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Timber Harvesting by Nonindustrial Private Forest Landowners in Western Oregon

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A survey of nonindustrial private forest (NIPF) landowners in Western Oregon was analyzed to gain insights about their harvesting activity. Past participation in harvesting, harvest type, and future intentions for harvest were related to ownership size, tenure, residence, form of organization, method of acquisition, occupation, age, and income. Thirty percent of the respondents reported harvesting at least once during the 1979-1989 period. Higher rates of harvest participation were found for larger ownership sizes, longer tenure, corporate organization, farm ownership, and higher personal income. At least some of the influence of size on reported participation came from the natural tendency of larger ownerships to have a greater variety of acres eligible for harvest. Ownership size combined with a variety of demographic factors--tenure, residence, form of organization, acquisition method, occupation, and income--influenced whether the harvest was a clearcut or a commercial thinning. Commercial thinning and thinning/clearcutting combination harvests were more common than clearcutting. Landowners were generally willing to harvest in the future; more than two-thirds of the NIPF acreage is controlled by owners with definite harvest plans. Owners who reported no intentions to harvest had little past harvesting activity. The predominance of thinning and other forms of partial cutting by smaller NIPF owners may indicate opportunities to improve the condition of NIPFs through assistance in selective cutting. West. J. Appl. For. 10(2):66-71.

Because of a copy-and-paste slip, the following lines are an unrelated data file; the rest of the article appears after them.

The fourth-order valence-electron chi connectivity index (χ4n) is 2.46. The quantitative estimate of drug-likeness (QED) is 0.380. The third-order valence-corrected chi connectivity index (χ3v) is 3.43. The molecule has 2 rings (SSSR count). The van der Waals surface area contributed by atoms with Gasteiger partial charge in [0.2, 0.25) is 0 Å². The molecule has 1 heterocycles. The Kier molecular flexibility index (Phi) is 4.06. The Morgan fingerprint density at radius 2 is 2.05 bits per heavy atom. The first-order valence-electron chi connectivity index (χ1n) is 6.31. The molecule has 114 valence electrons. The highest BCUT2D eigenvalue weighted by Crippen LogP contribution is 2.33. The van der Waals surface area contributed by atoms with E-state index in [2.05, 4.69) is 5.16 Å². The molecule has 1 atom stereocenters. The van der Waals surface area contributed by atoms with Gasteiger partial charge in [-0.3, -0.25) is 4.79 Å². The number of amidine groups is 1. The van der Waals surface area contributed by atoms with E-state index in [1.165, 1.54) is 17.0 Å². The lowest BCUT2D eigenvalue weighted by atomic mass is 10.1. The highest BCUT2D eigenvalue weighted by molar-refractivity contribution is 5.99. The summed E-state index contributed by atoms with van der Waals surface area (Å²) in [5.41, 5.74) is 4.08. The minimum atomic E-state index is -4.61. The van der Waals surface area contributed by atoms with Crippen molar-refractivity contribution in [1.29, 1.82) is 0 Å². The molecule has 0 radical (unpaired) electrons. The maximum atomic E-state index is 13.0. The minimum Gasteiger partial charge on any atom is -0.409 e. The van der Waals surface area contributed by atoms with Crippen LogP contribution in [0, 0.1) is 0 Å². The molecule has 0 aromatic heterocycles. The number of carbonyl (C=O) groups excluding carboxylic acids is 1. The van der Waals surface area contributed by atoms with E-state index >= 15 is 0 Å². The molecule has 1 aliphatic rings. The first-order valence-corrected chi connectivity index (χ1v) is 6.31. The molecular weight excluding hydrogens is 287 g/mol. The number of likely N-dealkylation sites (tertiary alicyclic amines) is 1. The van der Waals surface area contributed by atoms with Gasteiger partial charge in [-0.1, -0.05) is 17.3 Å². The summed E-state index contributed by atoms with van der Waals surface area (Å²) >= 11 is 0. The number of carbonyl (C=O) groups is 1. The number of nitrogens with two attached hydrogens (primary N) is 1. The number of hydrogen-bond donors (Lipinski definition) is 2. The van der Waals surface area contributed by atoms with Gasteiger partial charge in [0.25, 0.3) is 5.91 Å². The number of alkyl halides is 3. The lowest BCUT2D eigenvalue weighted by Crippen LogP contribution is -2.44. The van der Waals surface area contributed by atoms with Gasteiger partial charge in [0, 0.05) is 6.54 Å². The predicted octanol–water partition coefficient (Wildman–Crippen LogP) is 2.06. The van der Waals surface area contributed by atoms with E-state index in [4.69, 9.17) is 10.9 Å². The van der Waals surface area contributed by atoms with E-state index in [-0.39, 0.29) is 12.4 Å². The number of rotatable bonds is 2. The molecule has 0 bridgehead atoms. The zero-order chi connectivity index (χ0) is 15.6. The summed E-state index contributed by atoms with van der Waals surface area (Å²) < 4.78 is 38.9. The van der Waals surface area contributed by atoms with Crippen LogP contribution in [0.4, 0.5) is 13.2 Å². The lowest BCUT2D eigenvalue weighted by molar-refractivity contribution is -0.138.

Document Type: Journal Article

Affiliations: Department of Forest Resources, Oregon State University, Corvallis, OR 97331

Publication date: 1995-04-01

More about this publication?
  • Each regional journal of applied forestry focuses on research, practice, and techniques targeted to foresters and allied professionals in specific regions of the United States and Canada. The Western Journal of Applied Forestry covers the western United States, including Alaska, and western Canada; WJAF will also consider manuscripts reporting research in northern Mexico that has potential application in the southwestern United States.
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